As a distributor, your reputation is deeply tied to your performance at every interaction with your customer. Every order or project can potentially redefine your value and effectiveness with your contractor or end user.
Being a distributor, you are often managing six to 10 (or more) product lines and different vendors for each product on every project, often juggling 10 to 30 projects at various stages of completion at any given time. It is easily possible for you to be responsible for managing 300 orders with various manufacturers on any given day. Even in a perfect world, the job of the door and hardware distributor is extremely demanding. (Kudos to you in these roles!) Every good distributor has a style, a philosophy, or a way of doing business that has gotten them to where they are now. When asked, “Why do customers do business with you?” most respond with words like “service,” “dependability,” and “relationships.” Regardless of what that reason is, these ideals strongly play into your operating practices and therefore your business persona and reputation. With your reputation on the line with every order, great distributors must have great vendors to be successful.
So what steps can you take to ensure that your vendor partners will help protect and enhance your business reputation and help you in your difficult role as a distributor?
Philosophical alignment – Your vendors operating practices and values need to match your operating practices and values. To accurately gauge, consider your alignment in these areas:
- Importance of keeping commitments
- Method of handling questions and issues
- Ability to “make things happen” as needed
- Speed of response on quotes, orders, returned phone calls, etc.
- Process of order fulfillment- partnership approach or simply ship what is ordered
- Communication throughout the ordering/project process
- Availability and quality of technical support
The more closely your suppliers match your business principles, the clearer your customers will perceive your unique value. Additionaly, the closer your values align with your vendors’ (and customers’), the easier it will be for you to do business together.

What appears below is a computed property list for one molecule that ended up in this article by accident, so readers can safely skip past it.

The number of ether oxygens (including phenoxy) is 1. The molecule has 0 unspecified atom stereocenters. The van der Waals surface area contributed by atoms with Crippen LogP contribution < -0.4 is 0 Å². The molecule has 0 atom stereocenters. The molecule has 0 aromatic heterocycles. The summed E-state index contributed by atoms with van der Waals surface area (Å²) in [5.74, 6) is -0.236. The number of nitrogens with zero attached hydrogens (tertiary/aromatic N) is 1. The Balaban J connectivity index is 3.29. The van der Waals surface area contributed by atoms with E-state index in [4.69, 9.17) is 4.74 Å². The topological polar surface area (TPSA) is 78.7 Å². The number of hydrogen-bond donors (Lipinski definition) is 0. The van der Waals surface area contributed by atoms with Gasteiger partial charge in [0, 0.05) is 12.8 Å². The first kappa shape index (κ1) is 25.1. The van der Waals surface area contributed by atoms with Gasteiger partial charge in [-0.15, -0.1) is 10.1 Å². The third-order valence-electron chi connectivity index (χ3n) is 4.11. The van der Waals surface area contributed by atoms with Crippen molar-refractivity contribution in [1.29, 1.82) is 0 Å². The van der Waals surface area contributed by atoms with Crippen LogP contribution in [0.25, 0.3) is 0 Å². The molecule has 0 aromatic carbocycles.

Ease of doing business – Does dealing with this person/ company cost you more time or save you time? Here are some critical things to consider about vendors and your valuable time:
- Will they accept an order in your standard format?
- Can you call and quickly speak with a knowledgeable person when needed?
- Do they quickly acknowledge or ask questions upon receipt of your order?
- Do you quickly receive a confirmed price and ship date?
- Will you have to follow up to ensure that material is shipped on time?
- Are you required to review (and take responsibility for) order acknowledgements?
- Do they send shipping acknowledgements with carrier and tracking information?
- Can you order and move on to your next task, or will you have to mark your calendar to follow up to make sure the details of your order are correct?
With the demanding schedule, you are looking for all the help you can get.
Price – Does your final price equal the value perceived? As a good distributor, you must always balance the costs of delivering the current project on a budget while doing what is required to bring the project in on time to keep you and your contractor looking good. Your next order usually depends on a happy contractor/customer
A good vendor will do things like review your orders to make sure you get what you really need, combine orders to save freight costs, and offer a wide array of products so that you can get more items from a single-source manufacturer to reduce shipping costs. As Warren Buffet puts it, “Price is what you pay/ Value is what you get.”
About the Author:
Steve Adams is Vice President of Sales with HMF Express, LLC and a 30-year industry professional. He can be reached at email@example.com. To share your tips and product knowledge with the community, tweet to @HMFExpress or find HMF Express on Facebook.